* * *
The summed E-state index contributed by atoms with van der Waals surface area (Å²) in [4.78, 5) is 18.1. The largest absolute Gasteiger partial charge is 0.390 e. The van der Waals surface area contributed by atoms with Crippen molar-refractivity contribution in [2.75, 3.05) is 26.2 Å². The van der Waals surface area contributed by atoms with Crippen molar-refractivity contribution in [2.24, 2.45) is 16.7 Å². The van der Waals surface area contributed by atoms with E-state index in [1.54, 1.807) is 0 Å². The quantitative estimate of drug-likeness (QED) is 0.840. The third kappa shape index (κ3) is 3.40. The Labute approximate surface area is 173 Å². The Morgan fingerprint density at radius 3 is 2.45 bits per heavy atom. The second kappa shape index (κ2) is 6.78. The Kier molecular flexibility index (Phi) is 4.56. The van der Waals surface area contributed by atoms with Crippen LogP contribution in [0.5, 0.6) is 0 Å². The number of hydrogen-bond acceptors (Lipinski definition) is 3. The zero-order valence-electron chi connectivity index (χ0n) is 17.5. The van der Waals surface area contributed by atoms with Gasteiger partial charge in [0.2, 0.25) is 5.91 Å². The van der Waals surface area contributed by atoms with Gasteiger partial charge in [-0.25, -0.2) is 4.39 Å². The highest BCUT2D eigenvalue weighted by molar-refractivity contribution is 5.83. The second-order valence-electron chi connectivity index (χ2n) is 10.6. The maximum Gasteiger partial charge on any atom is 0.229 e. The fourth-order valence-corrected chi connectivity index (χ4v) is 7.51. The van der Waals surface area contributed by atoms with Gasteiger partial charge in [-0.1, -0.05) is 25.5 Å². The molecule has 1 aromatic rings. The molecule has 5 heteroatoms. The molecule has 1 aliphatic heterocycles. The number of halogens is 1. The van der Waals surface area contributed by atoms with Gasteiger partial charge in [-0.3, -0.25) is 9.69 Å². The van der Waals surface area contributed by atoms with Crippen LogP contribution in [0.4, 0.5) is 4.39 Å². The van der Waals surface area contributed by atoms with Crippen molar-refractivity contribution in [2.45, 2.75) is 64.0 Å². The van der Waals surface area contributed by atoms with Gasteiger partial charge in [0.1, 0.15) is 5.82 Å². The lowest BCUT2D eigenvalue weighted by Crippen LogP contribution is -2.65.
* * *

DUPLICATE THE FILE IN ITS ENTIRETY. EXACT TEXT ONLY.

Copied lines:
The summed E-state index contributed by atoms with van der Waals surface area (Å²) in [4.78, 5) is 18.1. The largest absolute Gasteiger partial charge is 0.390 e. The van der Waals surface area contributed by atoms with Crippen molar-refractivity contribution in [2.75, 3.05) is 26.2 Å². The van der Waals surface area contributed by atoms with Crippen molar-refractivity contribution in [2.24, 2.45) is 16.7 Å². The van der Waals surface area contributed by atoms with E-state index in [1.54, 1.807) is 0 Å². The quantitative estimate of drug-likeness (QED) is 0.840. The third kappa shape index (κ3) is 3.40. The Labute approximate surface area is 173 Å². The Morgan fingerprint density at radius 3 is 2.45 bits per heavy atom. The second kappa shape index (κ2) is 6.78. The Kier molecular flexibility index (Phi) is 4.56. The van der Waals surface area contributed by atoms with Crippen LogP contribution in [0.5, 0.6) is 0 Å². The number of hydrogen-bond acceptors (Lipinski definition) is 3. The zero-order valence-electron chi connectivity index (χ0n) is 17.5. The van der Waals surface area contributed by atoms with Gasteiger partial charge in [0.2, 0.25) is 5.91 Å². The van der Waals surface area contributed by atoms with Gasteiger partial charge in [-0.25, -0.2) is 4.39 Å². The highest BCUT2D eigenvalue weighted by molar-refractivity contribution is 5.83. The second-order valence-electron chi connectivity index (χ2n) is 10.6. The maximum Gasteiger partial charge on any atom is 0.229 e. The fourth-order valence-corrected chi connectivity index (χ4v) is 7.51. The van der Waals surface area contributed by atoms with Gasteiger partial charge in [-0.1, -0.05) is 25.5 Å². The molecule has 1 aromatic rings. The molecule has 5 heteroatoms. The molecule has 1 aliphatic heterocycles. The number of halogens is 1. The van der Waals surface area contributed by atoms with Gasteiger partial charge in [-0.3, -0.25) is 9.69 Å². The van der Waals surface area contributed by atoms with Crippen LogP contribution in [0.4, 0.5) is 4.39 Å². The van der Waals surface area contributed by atoms with Crippen molar-refractivity contribution in [2.45, 2.75) is 64.0 Å². The van der Waals surface area contributed by atoms with Gasteiger partial charge in [0.1, 0.15) is 5.82 Å². The lowest BCUT2D eigenvalue weighted by Crippen LogP contribution is -2.65.